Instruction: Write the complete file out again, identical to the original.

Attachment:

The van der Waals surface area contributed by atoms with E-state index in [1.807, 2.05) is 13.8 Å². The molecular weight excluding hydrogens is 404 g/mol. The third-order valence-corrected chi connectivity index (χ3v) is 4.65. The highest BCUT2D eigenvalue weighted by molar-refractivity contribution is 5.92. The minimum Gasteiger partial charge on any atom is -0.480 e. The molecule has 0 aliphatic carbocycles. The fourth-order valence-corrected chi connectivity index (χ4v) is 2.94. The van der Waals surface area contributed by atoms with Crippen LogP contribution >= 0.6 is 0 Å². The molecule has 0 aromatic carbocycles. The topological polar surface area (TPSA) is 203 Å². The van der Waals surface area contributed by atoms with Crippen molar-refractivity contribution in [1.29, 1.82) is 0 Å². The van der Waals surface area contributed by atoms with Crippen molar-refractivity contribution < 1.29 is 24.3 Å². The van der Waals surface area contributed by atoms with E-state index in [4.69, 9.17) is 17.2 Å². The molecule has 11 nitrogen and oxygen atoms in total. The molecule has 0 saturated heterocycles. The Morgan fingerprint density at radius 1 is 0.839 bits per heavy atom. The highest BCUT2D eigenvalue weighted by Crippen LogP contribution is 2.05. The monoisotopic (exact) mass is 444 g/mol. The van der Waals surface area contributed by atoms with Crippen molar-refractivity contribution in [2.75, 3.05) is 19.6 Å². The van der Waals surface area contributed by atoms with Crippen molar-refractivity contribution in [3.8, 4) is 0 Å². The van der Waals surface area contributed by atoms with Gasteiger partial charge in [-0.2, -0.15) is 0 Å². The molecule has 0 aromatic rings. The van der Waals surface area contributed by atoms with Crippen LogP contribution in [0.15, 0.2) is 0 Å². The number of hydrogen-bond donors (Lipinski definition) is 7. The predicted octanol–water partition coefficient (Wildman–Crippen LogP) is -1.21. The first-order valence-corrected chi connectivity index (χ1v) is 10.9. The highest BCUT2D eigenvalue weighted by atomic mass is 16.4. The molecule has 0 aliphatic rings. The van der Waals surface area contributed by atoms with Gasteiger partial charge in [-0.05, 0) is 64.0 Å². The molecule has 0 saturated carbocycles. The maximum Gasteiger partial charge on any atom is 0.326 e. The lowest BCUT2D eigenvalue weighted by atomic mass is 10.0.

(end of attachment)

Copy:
The van der Waals surface area contributed by atoms with E-state index in [1.807, 2.05) is 13.8 Å². The molecular weight excluding hydrogens is 404 g/mol. The third-order valence-corrected chi connectivity index (χ3v) is 4.65. The highest BCUT2D eigenvalue weighted by molar-refractivity contribution is 5.92. The minimum Gasteiger partial charge on any atom is -0.480 e. The molecule has 0 aliphatic carbocycles. The fourth-order valence-corrected chi connectivity index (χ4v) is 2.94. The van der Waals surface area contributed by atoms with Crippen LogP contribution >= 0.6 is 0 Å². The molecule has 0 aromatic carbocycles. The topological polar surface area (TPSA) is 203 Å². The van der Waals surface area contributed by atoms with Crippen molar-refractivity contribution in [1.29, 1.82) is 0 Å². The van der Waals surface area contributed by atoms with Crippen molar-refractivity contribution < 1.29 is 24.3 Å². The van der Waals surface area contributed by atoms with E-state index in [4.69, 9.17) is 17.2 Å². The molecule has 11 nitrogen and oxygen atoms in total. The molecule has 0 saturated heterocycles. The Morgan fingerprint density at radius 1 is 0.839 bits per heavy atom. The highest BCUT2D eigenvalue weighted by Crippen LogP contribution is 2.05. The monoisotopic (exact) mass is 444 g/mol. The van der Waals surface area contributed by atoms with Crippen molar-refractivity contribution in [2.75, 3.05) is 19.6 Å². The van der Waals surface area contributed by atoms with Crippen molar-refractivity contribution in [3.8, 4) is 0 Å². The van der Waals surface area contributed by atoms with Gasteiger partial charge in [-0.2, -0.15) is 0 Å². The molecule has 0 aromatic rings. The van der Waals surface area contributed by atoms with Crippen LogP contribution in [0.15, 0.2) is 0 Å². The number of hydrogen-bond donors (Lipinski definition) is 7. The predicted octanol–water partition coefficient (Wildman–Crippen LogP) is -1.21. The first-order valence-corrected chi connectivity index (χ1v) is 10.9. The highest BCUT2D eigenvalue weighted by atomic mass is 16.4. The molecule has 0 aliphatic rings. The van der Waals surface area contributed by atoms with Gasteiger partial charge in [-0.05, 0) is 64.0 Å². The molecule has 0 saturated carbocycles. The maximum Gasteiger partial charge on any atom is 0.326 e. The lowest BCUT2D eigenvalue weighted by atomic mass is 10.0.